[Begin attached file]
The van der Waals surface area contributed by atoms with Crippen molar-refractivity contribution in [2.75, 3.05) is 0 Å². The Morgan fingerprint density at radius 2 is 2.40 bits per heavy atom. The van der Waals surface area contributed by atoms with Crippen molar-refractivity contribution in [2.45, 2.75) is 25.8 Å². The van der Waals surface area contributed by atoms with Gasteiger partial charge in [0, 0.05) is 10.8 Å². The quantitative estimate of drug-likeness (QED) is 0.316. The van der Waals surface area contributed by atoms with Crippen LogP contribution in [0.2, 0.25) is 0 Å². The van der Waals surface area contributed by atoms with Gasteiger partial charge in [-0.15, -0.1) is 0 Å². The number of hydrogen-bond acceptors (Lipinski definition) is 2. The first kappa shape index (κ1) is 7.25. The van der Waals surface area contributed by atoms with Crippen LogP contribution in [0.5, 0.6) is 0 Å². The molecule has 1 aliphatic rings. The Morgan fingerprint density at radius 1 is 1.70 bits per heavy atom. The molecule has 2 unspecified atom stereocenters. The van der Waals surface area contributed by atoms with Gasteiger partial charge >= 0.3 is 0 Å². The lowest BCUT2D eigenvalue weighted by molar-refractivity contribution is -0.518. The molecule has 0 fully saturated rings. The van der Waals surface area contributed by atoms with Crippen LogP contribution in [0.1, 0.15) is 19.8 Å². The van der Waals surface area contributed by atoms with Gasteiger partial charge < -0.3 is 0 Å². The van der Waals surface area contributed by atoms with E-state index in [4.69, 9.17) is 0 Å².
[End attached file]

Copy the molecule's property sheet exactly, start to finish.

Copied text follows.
The van der Waals surface area contributed by atoms with Crippen molar-refractivity contribution in [2.75, 3.05) is 0 Å². The Morgan fingerprint density at radius 2 is 2.40 bits per heavy atom. The van der Waals surface area contributed by atoms with Crippen molar-refractivity contribution in [2.45, 2.75) is 25.8 Å². The van der Waals surface area contributed by atoms with Gasteiger partial charge in [0, 0.05) is 10.8 Å². The quantitative estimate of drug-likeness (QED) is 0.316. The van der Waals surface area contributed by atoms with Crippen LogP contribution in [0.2, 0.25) is 0 Å². The van der Waals surface area contributed by atoms with Gasteiger partial charge in [-0.15, -0.1) is 0 Å². The number of hydrogen-bond acceptors (Lipinski definition) is 2. The first kappa shape index (κ1) is 7.25. The van der Waals surface area contributed by atoms with Crippen LogP contribution in [0.5, 0.6) is 0 Å². The molecule has 1 aliphatic rings. The Morgan fingerprint density at radius 1 is 1.70 bits per heavy atom. The molecule has 2 unspecified atom stereocenters. The van der Waals surface area contributed by atoms with Gasteiger partial charge >= 0.3 is 0 Å². The lowest BCUT2D eigenvalue weighted by molar-refractivity contribution is -0.518. The molecule has 0 fully saturated rings. The van der Waals surface area contributed by atoms with Crippen LogP contribution in [0.1, 0.15) is 19.8 Å². The van der Waals surface area contributed by atoms with Gasteiger partial charge < -0.3 is 0 Å². The van der Waals surface area contributed by atoms with E-state index in [4.69, 9.17) is 0 Å².